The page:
Truly, dry soil is abrasive and can harm carpet fibers if not removed. Under the weight and movement of foot traffic, these particulate soils can scratch and cut carpet fibers, dulling the appearance of the carpet. Abrasive soil is the major cause of carpet wear.

 

However efficient the vacuuming, various sources who have measured the actual composition of soil say that from 5% to 23% is made up of oils, waxes, clays and other “sticky” binding agents that do not vacuum away. And Hoover says that vacuuming leaves the smallest (.03 - .4) micron materials of particulate matter (PM) still in the fabric or carpet.

 

Various studies state that PM of less than 2.5 microns but larger than 1 micron in size are the most problematic for humans. They penetrate and then lodge deeply in the alveoli of the lungs and are not coughed up. Larger particles do not make it past the natural protective systems in the body. Some research says smaller particles of less than .03 microns either cause greater damage because they lodge more easily or less damage because they are exhaled. What’s the truth? HEPA filters (are supposed to) stop particles of .03 microns or greater. That is not always so, since most HEPA filters are not replaced often enough and, within only a few months become compromised and ineffective.

 

NOTE: HEPA is an acronym for "High Efficiency Particulate Air" or "High Efficiency Particulate Arrestance." Laser particle counter measurements typically show that more than 99% of the particles suspended in indoor air are one micron (1/1,000,000 of a meter) or smaller in size. EPA calls these “lung-damaging” particles, because they can lodge deep in the lungs when inhaled. The ability of HEPA filters to capture particles this small is what sets them apart from other types of filters. Regulations developed by EPA, OSHA, CDC and other federal, state and local government agencies responsible for human health and IAQ issues specify HEPA filters for asbestos, lead and mold abatement, TB and SARS isolation rooms and healthcare renovation projects. To qualify as a Type A HEPA filter, the filter must capture at least 99.97% (9,997 out of 10,000) of particles 0.3 microns in size–about 300 times smaller than the diameter of a human hair, and 25 to 50 times smaller than we can see.

The majority of us heat our homes with gas or oil heat which cause carbon soot in the home and/or live in environments which have been polluted by coal with carbon soot, and which can cause allergic reactions. Our homes are better insulated than ever, keeping these pollutants indoors. Some researchers believe that carbon soot or flyash particles of 1 to 2.5 microns can stay in the lungs for up to 4 years.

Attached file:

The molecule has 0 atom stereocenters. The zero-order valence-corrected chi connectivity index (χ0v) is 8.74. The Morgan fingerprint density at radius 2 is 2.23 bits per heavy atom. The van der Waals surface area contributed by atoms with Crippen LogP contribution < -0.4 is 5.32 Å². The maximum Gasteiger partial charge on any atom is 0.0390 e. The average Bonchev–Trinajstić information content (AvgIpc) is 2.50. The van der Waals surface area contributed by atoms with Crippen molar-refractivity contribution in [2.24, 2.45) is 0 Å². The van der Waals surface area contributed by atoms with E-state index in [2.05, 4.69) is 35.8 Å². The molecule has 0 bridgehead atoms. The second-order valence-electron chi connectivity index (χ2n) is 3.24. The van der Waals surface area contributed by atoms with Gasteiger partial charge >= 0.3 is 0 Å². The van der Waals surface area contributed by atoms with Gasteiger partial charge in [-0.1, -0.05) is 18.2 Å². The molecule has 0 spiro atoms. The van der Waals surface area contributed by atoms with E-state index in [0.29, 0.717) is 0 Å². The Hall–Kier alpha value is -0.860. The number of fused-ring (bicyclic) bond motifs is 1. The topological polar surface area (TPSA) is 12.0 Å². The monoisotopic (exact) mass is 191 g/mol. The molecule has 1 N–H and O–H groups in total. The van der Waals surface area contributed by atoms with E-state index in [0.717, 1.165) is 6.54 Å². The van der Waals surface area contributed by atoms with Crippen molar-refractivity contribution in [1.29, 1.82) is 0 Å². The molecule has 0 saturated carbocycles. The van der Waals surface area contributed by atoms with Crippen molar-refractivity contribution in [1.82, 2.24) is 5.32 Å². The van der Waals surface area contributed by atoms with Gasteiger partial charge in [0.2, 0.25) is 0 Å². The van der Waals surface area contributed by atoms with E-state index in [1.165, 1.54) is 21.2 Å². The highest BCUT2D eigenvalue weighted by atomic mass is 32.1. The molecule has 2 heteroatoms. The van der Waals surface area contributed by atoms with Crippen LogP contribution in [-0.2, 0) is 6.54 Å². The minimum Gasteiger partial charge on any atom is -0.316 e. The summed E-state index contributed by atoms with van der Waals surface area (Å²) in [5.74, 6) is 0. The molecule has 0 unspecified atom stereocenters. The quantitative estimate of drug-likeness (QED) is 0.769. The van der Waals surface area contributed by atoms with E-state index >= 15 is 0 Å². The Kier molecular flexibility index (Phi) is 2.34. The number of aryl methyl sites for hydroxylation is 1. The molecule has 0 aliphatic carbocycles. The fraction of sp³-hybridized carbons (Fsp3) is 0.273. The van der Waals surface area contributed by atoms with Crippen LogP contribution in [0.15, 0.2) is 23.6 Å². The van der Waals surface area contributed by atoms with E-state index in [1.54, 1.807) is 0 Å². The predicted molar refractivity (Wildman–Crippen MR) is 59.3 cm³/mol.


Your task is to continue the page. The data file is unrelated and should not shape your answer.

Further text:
The American Lung says these residues have been proven by to cause a variety of respiratory diseases. In their “Top 10 Suggestions” they say “Keep dust mites and other allergens to a minimum, clean regularly. Wash bedding materials in hot water (at least 130°)”. QUESTION: If bedding materials should be washed in water at least 130 degrees, what about the mattress, sofa, loveseat, chair, loveseat, drapes, etc.? (See the American Lung Association web site for more information.)

So, how do all of these PM’s (Particulate Matter) get into the carpet?

Airborne soil is made up of very small dust particles, volatized oils, carbon from gas and oil heat, carbonized soil heated by electric heat, auto emissions, tobacco smoke, cooking oils released in the kitchen, spilled and crushed food particles, flour, spices carbon released into the air from the use of electric appliances, human and pet skin flakes and hair, talcum powders, pollen, dust from deteriorating construction and furnishing components, off gassing from chemicals used in the manufacture of furnishings and carpet and in the manufacture of cleaning and personal products that may be aerosolized, dust which filters in from outside, lint particles from fabrics, and dust mite feces which are lighter than air, mold spores, odors released from organic spills such as pet urine, to name a few.

Air pollution from city air contains more concrete, mortar, degrading paint, and exhaust fumes (incl. diesel) and organic solvents which are degraded byproducts of air conditioning, than does rural air which contains different ingredients such as soil (farming), mold (trees, woods,) moisture (lakes, rivers), etc., and lesser amounts due to less concentrated housing, roads and buildings. However, rural exposure to pesticides and herbicides that become airborne is also greater than in a city. In N. OH, the burning of coal by the utilities as the major source of our local power greatly exacerbates the problem of carbon ash and soot in the air and, consequently, in our lungs, according to the EPA. The EPA is looking at the health care cost increases as a result of exposure to unnecessary PM below 2.5 microns.